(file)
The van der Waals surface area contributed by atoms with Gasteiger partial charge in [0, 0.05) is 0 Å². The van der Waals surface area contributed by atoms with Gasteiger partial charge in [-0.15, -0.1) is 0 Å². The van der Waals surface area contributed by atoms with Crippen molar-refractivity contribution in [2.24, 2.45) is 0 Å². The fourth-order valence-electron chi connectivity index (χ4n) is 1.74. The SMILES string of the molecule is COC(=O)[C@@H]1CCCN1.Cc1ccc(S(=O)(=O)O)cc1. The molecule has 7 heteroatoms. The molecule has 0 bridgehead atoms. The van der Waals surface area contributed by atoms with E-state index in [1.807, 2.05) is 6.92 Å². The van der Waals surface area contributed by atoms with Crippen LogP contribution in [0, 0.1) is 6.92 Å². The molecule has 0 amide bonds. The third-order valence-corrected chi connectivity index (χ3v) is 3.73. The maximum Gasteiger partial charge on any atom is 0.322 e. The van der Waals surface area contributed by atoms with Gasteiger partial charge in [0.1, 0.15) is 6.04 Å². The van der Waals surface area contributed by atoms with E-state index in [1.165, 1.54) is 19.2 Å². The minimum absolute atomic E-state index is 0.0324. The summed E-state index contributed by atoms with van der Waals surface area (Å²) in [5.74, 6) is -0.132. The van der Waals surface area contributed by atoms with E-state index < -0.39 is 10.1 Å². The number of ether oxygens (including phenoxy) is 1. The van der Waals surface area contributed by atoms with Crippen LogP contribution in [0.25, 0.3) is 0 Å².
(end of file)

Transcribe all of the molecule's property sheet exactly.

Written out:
The van der Waals surface area contributed by atoms with Gasteiger partial charge in [0, 0.05) is 0 Å². The van der Waals surface area contributed by atoms with Gasteiger partial charge in [-0.15, -0.1) is 0 Å². The van der Waals surface area contributed by atoms with Crippen molar-refractivity contribution in [2.24, 2.45) is 0 Å². The fourth-order valence-electron chi connectivity index (χ4n) is 1.74. The SMILES string of the molecule is COC(=O)[C@@H]1CCCN1.Cc1ccc(S(=O)(=O)O)cc1. The molecule has 7 heteroatoms. The molecule has 0 bridgehead atoms. The van der Waals surface area contributed by atoms with E-state index in [1.807, 2.05) is 6.92 Å². The van der Waals surface area contributed by atoms with Crippen LogP contribution in [0, 0.1) is 6.92 Å². The molecule has 0 amide bonds. The third-order valence-corrected chi connectivity index (χ3v) is 3.73. The maximum Gasteiger partial charge on any atom is 0.322 e. The van der Waals surface area contributed by atoms with Gasteiger partial charge in [0.1, 0.15) is 6.04 Å². The van der Waals surface area contributed by atoms with E-state index in [1.165, 1.54) is 19.2 Å². The minimum absolute atomic E-state index is 0.0324. The summed E-state index contributed by atoms with van der Waals surface area (Å²) in [5.74, 6) is -0.132. The van der Waals surface area contributed by atoms with E-state index < -0.39 is 10.1 Å². The number of ether oxygens (including phenoxy) is 1. The van der Waals surface area contributed by atoms with Crippen LogP contribution in [0.25, 0.3) is 0 Å².